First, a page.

Enter Madonnaland: And Other Detours Into Fame And Fandom. When I found a tiny, university press (Texas!) book about Madonna, written by a woman (Alina Simone!), I knew I had to go there.


As a listener, I never went looking for Madonna. She found me the same way she found you: she’s Madonna. For me it was “Lucky Star” on the ‘Snatch’ soundtrack. It was seeing the “Material Girl” video on VH1’s (bring it back!) ‘I Love The 80s.’ I used to tape music videos off of VH1 and MTV onto a VHS and re-watch them. “Ray of Light” was one of those videos.

As a reader, I felt like a completely new Madonna fan. And since Madonna is basically the queen of pop, she’s been around since before I was put on this earth, I realized I had a lot to learn from her and her music.

‘Madonnaland’ discusses how her hometown of Bay City, Michigan doesn’t parade the fact that she’s from Bay City, Michigan (it has to do with a long, misunderstood comment Madonna made about how smelly it is there). Madonna tells people she’s from Detroit (which is 115 miles from Bay City). It discusses how the death of her mother (also named Madonna, who died of breast cancer when Madonna (“junior”) was five years old) became a narrative in Madonna’s life and career. It was an explanation, it was something she never recovered from, it was a symbol of love and loss—and lack thereof—that Madonna could define herself by. [The rest of ‘Madonnaland’ (the last two chapters of six total) unfortunately barely talks about Madonna. It goes on to discuss other music aspects of Bay City from the weird number-one-hit-wonder of Question Mark & The Mysterians and the great-unknown punk band Flying Wedge. Don’t get me wrong, I loved the backstories and being introduced to Flying Wedge, but I needed more Madonna from ‘Madonnaland’. Read my full review of it here on my Goodreads.]

So, as it goes, I’ve been listening to a lot of Madonna lately. And thanks to the world we live in, one of free information and net neutrality (while we still have it!) I’ve been taking it upon myself to explore the catalog of Madonna, on and off her records, and what people have to say about her.

Madonna is the best-selling female artist of all time. You won’t live a normal life without having heard her music in one capacity or another. “Dress You Up” “Material Girl” “Like A Virgin,” “Like A Prayer,” “Papa Don’t Preach,” “Lucky Star,” “Holiday,” “Who’s That Girl,” “Borderline” –all of these songs are just some of her singles from the 1980s. When Madonna released “Hung Up” in 2005, it was her 36th top ten single on the Billboard Hot 100, making her the only artist to tie Elvis (Elvis!!) with that record.

But even before that, what ‘Madonnaland’ taught me is that Madonna is a dancer. Period. She’s a dancer and always has been. Looking back at her videos from decades she has been introducing dance, and culture through dance, from all over the world. Take a minute and watch this video from VH1’s Driven about Madonna’s record as a ballet dancer at University of Michigan. (Embedding has been disabled by request, so you must link to it. Ugh.)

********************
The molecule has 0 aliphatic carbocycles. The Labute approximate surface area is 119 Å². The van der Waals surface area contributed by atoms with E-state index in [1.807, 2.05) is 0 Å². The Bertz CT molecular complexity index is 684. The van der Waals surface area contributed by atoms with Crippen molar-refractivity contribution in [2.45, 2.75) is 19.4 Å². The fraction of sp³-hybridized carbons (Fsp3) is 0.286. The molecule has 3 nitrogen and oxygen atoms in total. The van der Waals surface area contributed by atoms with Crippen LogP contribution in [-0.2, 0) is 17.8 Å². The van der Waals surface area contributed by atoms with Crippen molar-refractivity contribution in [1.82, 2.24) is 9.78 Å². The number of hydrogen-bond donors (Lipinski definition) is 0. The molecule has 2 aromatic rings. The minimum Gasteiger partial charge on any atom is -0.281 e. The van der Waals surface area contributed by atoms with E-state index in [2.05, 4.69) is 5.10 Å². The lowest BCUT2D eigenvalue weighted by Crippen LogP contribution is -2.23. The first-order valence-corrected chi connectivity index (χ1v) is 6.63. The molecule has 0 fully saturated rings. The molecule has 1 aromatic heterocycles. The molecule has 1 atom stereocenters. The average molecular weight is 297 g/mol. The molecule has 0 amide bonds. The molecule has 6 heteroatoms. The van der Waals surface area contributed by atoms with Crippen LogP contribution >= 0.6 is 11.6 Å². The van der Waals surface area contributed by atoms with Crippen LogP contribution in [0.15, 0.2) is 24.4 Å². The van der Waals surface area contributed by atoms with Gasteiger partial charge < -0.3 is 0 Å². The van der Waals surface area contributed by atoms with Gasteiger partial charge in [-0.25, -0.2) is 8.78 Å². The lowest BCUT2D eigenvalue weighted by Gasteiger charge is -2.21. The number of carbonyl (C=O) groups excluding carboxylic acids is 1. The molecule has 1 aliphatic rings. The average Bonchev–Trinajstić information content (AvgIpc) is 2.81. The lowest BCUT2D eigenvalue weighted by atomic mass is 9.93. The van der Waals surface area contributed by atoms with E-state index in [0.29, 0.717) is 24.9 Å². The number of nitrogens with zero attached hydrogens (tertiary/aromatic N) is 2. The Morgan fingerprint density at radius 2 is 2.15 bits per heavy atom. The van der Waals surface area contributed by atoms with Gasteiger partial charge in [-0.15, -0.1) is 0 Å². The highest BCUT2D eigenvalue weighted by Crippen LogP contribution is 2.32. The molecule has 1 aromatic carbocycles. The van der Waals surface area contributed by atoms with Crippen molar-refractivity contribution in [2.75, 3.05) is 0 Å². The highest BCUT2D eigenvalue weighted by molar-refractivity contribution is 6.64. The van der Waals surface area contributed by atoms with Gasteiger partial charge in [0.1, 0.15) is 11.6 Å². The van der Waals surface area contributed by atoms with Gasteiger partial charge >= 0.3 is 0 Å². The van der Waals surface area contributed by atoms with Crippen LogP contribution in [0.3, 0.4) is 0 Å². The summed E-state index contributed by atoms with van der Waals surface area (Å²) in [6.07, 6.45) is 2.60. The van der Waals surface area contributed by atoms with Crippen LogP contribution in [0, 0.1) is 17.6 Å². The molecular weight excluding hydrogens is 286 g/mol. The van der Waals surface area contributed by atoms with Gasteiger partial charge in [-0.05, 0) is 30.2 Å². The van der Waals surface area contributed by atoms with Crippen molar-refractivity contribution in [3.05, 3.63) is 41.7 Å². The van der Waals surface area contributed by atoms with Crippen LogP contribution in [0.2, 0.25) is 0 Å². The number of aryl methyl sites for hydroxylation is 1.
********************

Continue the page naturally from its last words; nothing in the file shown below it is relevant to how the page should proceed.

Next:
When she met Christopher Flynn and he saw her potential as a dancer, he encouraged her to pass on the partial University of Michigan scholarship to go to New York City and become a dancer. He was also the first gay man Madonna met and opened the door into the gay world and gay rights activism for Madonna.

Madonna has long spoken out for equality for all. She supported gay marriage long before DOMA was passed, she spoke out against bullying before Gaga, and used her fame to raise awareness to AIDS, as far back as 1989 when the president was busy calling AIDS “the gay disease” and doing everything he could to stop funding for AIDS research and treatments. In this video from the AIDS Dance-A-Thon in Los Angeles in 1989, Madonna is discussing equal rights for all (right next to Christopher Flynn who was living with AIDS at the time) using dance and music as a medium for love.

Madonna’s music videos have always been a spectacle, from the imagery of sexuality and womanhood to representing cultures from around the world. She has used her music as a vehicle for dance, showing that all people of the world are connected through music and dance. Love is her message: love yourself, love to dance, love is love.

In 1983 when “Borderline” was a staple music video on MTV, it portrayed Madonna’s boyfriend as Hispanic. The video uses power as symbolism, discussing class and race, what’s “right,” and feminism as power. It put Madonna on the map.

She has been true to herself long before Lady Gaga was “Born This Way,” she was expressing her sexuality long before Britney Spears wore a tan body suit and danced at the 2000 MTV VMAs. Madonna has been sticking her tongue out for more than three decades. Miley Cyrus has nothing on her (and I think Miley knows it). Madonna cut the cloth for the blonde/blond pop singer. She’s been making the art she wants to make, stomping on misogyny even as it is still thrown at her today.

Madonna’s feminism hasn’t stopped and neither has the backlash against it. She spoke next to Gloria Steinem and Cecile Richards (among many others) at the Million Women’s March in January the day after Inauguration Day. Madonna was herself and dropped a few f-bombs, and yelled for action, welcoming everyone “to the revolution of love, to the rebellion, to our refusal as women to accept this new age of tyranny.” “Not just women are in danger,” she spoke, “but all marginalized people, where being uniquely different right now might truly be considered a crime. It took this horrific moment of darkness to wake us the fuck up.”